The World Health Organization announced Uganda would use a new vaccination technique against the Ebola virus on Thursday if the outbreak spreads from the Democratic Republic of Congo, which has been hit twice year, according to Reuters.
Uganda borders the North Kivu and Ituri provinces where Ebola is believed to be the cause of 97 deaths since the latest outbreak, with another 45 people infected.
One of those deaths was recorded in the Congolese city of Butembo, which is a crucial hub for mineral exports and imports from East African ports via Uganda, so the infection poses a risk to potentially spreading into Uganda.
WHO issued a statement on Thursday which said the organization was assisting Uganda, which has had no Ebola outbreaks yet this year, to establish a "ring vaccination" strategy after using a similar technique to manage the outbreak in the DRC.
Health officials work to ensure every contact of an Ebola case including health workers and family members are traced and vaccinated.
“The opportunity that vaccinating frontline health workers and ring vaccination provides to contain the disease (...) is one that must never be missed. That’s why we are making all these costly but necessary preparations”, WHO’s Uganda Representative Yonas Tegegn Woldermariam said in the statement.
Ugandan officials have already identified locations to store the vaccine and installed equipment to ensure it can be transported and administrated nationwide.
Uganda's last Ebola outbreak was in 2017 but has had five outbreaks since 2000 of the contagious disease which can cause hemorrhagic fever, vomiting, and diarrhea.
West Africa suffered a terrible outbreak from 2013 through 2016 which killed more than 11,300, though treatment options were less advanced during that time period.
The experimental vaccine was used for the first time in Congo this year and is manufactured by Merck to target to Zaire strain of the virus, which was confirmed to be behind the current DRC outbreak.
WHO officials have warned against implementing travel or trade restrictions on the region since DRC borders Uganda and Rwanda, but called on neighboring countries to "enhance surveillance and preparedness activities."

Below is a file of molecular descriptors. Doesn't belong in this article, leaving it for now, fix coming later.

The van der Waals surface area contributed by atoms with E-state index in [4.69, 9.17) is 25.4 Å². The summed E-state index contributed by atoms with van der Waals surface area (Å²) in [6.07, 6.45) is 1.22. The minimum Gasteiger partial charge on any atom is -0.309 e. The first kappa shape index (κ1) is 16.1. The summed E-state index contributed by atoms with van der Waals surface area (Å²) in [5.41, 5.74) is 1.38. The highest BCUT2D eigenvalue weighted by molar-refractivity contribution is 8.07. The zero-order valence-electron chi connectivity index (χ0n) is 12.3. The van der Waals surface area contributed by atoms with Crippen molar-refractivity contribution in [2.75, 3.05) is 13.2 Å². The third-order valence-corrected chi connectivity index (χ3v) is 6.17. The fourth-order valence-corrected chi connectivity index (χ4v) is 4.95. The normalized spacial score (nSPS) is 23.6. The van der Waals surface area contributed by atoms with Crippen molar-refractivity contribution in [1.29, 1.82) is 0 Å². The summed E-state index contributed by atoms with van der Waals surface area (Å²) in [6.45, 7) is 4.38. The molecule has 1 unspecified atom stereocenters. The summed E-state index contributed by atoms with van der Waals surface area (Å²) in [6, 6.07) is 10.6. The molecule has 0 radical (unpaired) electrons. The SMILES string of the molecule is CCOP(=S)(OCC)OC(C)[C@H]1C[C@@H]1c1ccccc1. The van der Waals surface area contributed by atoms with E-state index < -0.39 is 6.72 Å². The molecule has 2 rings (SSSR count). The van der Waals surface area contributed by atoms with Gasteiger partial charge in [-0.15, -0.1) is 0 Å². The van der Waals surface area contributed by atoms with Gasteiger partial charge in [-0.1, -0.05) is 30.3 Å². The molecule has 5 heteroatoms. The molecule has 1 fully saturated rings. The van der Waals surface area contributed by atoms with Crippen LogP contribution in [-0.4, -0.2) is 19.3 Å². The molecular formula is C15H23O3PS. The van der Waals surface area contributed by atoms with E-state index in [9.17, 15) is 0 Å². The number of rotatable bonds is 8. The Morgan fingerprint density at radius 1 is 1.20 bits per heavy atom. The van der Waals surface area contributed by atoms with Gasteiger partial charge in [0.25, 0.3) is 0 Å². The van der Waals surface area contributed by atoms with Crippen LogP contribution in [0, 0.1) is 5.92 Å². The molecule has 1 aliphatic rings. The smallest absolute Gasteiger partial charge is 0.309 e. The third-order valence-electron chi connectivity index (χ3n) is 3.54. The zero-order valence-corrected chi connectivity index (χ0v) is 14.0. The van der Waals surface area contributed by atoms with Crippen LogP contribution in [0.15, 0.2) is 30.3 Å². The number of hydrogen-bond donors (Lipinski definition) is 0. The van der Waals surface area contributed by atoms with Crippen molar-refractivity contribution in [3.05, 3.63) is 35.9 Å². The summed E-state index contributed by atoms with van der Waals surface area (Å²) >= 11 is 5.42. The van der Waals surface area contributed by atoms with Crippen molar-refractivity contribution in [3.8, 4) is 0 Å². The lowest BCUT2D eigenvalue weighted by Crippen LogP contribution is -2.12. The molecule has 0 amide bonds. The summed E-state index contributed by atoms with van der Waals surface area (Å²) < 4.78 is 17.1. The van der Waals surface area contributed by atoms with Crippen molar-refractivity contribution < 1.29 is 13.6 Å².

“There are still significant threats for further spread of the disease. Continued challenges include contacts lost to follow-up, delayed recognition of EVD in health centres, poor infection control in health centres, and cases leaving health centres and refusing transfer to Ebola treatment centres,” they stated. “While the majority of communities have welcomed response measures, in some, risks of transmission and poor disease outcomes have been amplified by unfavourable behaviours, with reluctance to adopt prevention and risk mitigation strategies.”
The current outbreak was first reported in early August and is centered in the northern provinces of North Kivu and Ituri, which poses a unique challenge to health officials due to active rebel groups controlling portions of that territory.
Officials said they have a total of 142 confirmed and probable Ebola cases, 66 off the 97 deaths were confirmed cases.
At least 19 health workers were infected during the response, three of whom were among the deceased.
Reports said 38 patients received treatment and were released from various Ebola treatment centers established across the region.
More than 10,000 people have been vaccinated using the new Zaire vaccine, V920, since early August in the DRC.
WHO officials said they were still focusing on outreach for some communities who may be hesitant about the new treatment option, meeting with families of patients to help teach them about the disease and preventing any further sprea.d
“We are seeing fewer cases of Ebola each day in DRC, but with each new case is always the possibility of a super spreading event that could re-launch the entire outbreak,” Peter Salama, WHO deputy director-general for emergency preparedness and response, tweeted Tuesday.
"Although the number of people vaccinated…surpassed the 10,000 mark yesterday, we are focused on the individual families and communities where there is less acceptance of the vaccine, to answer their questions and explain this intervention.”
-WN.com, Maureen Foody